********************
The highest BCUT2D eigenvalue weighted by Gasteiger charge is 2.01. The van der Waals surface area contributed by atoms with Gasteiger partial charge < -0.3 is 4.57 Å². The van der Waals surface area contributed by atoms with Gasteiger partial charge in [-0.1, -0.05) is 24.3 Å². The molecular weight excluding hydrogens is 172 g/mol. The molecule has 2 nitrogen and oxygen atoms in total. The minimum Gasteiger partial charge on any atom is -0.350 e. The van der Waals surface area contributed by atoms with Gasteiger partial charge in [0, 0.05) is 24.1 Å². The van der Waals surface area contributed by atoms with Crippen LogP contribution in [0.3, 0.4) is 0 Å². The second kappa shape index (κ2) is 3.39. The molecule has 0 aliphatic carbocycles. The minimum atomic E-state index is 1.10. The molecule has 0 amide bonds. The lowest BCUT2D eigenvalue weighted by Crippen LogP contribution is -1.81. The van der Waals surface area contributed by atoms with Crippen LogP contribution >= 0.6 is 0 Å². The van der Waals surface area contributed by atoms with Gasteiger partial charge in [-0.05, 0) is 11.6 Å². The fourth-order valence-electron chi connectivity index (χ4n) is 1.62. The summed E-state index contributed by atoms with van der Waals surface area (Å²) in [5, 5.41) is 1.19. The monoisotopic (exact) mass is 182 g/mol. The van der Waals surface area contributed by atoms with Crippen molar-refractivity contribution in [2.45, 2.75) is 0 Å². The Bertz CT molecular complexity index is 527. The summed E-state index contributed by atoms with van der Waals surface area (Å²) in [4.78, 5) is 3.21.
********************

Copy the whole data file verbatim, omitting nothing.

The highest BCUT2D eigenvalue weighted by Gasteiger charge is 2.01. The van der Waals surface area contributed by atoms with Gasteiger partial charge < -0.3 is 4.57 Å². The van der Waals surface area contributed by atoms with Gasteiger partial charge in [-0.1, -0.05) is 24.3 Å². The molecular weight excluding hydrogens is 172 g/mol. The molecule has 2 nitrogen and oxygen atoms in total. The minimum Gasteiger partial charge on any atom is -0.350 e. The van der Waals surface area contributed by atoms with Gasteiger partial charge in [0, 0.05) is 24.1 Å². The van der Waals surface area contributed by atoms with Crippen LogP contribution in [0.3, 0.4) is 0 Å². The second kappa shape index (κ2) is 3.39. The molecule has 0 aliphatic carbocycles. The minimum atomic E-state index is 1.10. The molecule has 0 amide bonds. The lowest BCUT2D eigenvalue weighted by Crippen LogP contribution is -1.81. The van der Waals surface area contributed by atoms with Crippen LogP contribution >= 0.6 is 0 Å². The van der Waals surface area contributed by atoms with Gasteiger partial charge in [-0.05, 0) is 11.6 Å². The fourth-order valence-electron chi connectivity index (χ4n) is 1.62. The summed E-state index contributed by atoms with van der Waals surface area (Å²) in [5, 5.41) is 1.19. The monoisotopic (exact) mass is 182 g/mol. The van der Waals surface area contributed by atoms with Crippen molar-refractivity contribution in [2.45, 2.75) is 0 Å². The Bertz CT molecular complexity index is 527. The summed E-state index contributed by atoms with van der Waals surface area (Å²) in [4.78, 5) is 3.21.